What is it?
First, let me tell you a story.
I had a client who was very bright. She came from a difficult family background, with alcoholism, sibling cruelty, and financial insecurity clogging her passage through childhood and adolescence. She went off to college and did well, separated for the first time from the quagmire of her family. She was a strong student, naturally highly motivated, and graduated with honors. After college, however, she began to lose her bearings. Without the structure of academics, she felt adrift, unsure of her own worth and her place in the world.
At one point, a colleague at work announced that she was going to take the Law School Admission Test and then begin applying to law schools. “You should take it, too,” her colleague told her. “You’re smart enough.” And so the young woman took the LSAT with her friend.
She achieved a nearly perfect score.
You can imagine her colleague’s response, after seeing her own very average test results.
“That’s not fair,” she said. “It was my idea. My dream. You wouldn’t have even take the test if I hadn’t begged you to go with me! Who do you think you are?” That friend didn’t have much time for the young woman after that, shunning her as if she had stolen something from her that was rightfully hers.
The young woman applied to law schools anyway, more from a sense of duty to her high scores than from any sense of capability or worthiness. She wrote a compelling essay that outlined her own concerns about questions related to the convergence of law and medicine, and she submitted it with her applications.
The finest law schools in the country sent her a welcome letter, inviting her to attend. But the young woman kept this information to herself. She certainly didn’t tell her colleague, and no one else had been aware she had even been considering law school.
But slowly, gradually, she began to see herself in a new light. Notions of attending law school, spreading her wings, rising to her level of competence began to show up at the corners of her consciousness. Could this be possible? Could she really go to law school? Become a lawyer? Work on issues related to medical-legal ethics? Her heart pounded at the thought of such engaging work.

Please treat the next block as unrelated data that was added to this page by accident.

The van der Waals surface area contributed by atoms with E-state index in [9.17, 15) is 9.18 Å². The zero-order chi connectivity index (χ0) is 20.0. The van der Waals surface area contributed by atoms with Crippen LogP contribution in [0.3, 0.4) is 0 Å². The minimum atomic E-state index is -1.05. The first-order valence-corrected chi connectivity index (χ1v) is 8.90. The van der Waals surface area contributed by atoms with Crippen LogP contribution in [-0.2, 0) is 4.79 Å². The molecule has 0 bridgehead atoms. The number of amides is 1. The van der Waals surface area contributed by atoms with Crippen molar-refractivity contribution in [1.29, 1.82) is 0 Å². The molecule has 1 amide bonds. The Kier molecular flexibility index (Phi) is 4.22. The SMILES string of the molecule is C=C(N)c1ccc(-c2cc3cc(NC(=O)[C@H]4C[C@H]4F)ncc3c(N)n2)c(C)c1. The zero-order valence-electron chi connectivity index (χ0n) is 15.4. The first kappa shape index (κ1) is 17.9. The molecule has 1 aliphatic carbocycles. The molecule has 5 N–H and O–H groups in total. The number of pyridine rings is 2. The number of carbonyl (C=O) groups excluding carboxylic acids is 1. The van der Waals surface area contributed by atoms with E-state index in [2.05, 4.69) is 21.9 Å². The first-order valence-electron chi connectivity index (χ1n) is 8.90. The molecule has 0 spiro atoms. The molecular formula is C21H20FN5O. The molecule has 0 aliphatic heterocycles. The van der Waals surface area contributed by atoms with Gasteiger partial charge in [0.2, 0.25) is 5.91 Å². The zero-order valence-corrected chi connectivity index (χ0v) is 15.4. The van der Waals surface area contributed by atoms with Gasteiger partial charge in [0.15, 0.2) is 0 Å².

At a family member’s birthday dinner she approached the subject of law school during a lull in the conversation and mentioned that she had been offered admission to several schools. She received comments such as these:
“What would make you want to do something like that?”
“How would you ever pay for it?”
“I can’t imagine you as a lawyer.”
And then the conversation drifted toward more familiar topics, such as the game, relatives who were not at the table, and other subjects that became just so much background noise to the young woman, who felt as if she had just opened a vein by bringing up law school, and had been put quickly in her place, and then ignored, erased like writing in the sand when the tide resumes.
My client did not go on to law school. Because why would she want to do something like that? How would she ever pay for it? She couldn’t even imagine herself as a lawyer anyway.
So what is the gift I mentioned at the beginning of this post?
Sometimes even the strongest and most capable, the best and the brightest, need additional wind under their wings in order to fly. You can provide it. Your attention, your support, your words of encouragement can mean much more than you realize. Listen carefully to the people in your life. You will hear and be able to identify in the unspoken words the places where the doubts live. This is where encouragement can take root and grow, thriving in the most unlikely conditions.
Your words of encouragement can change the course of a person’s life.
Is there a greater gift one person can give another than support for the realization of her own goals?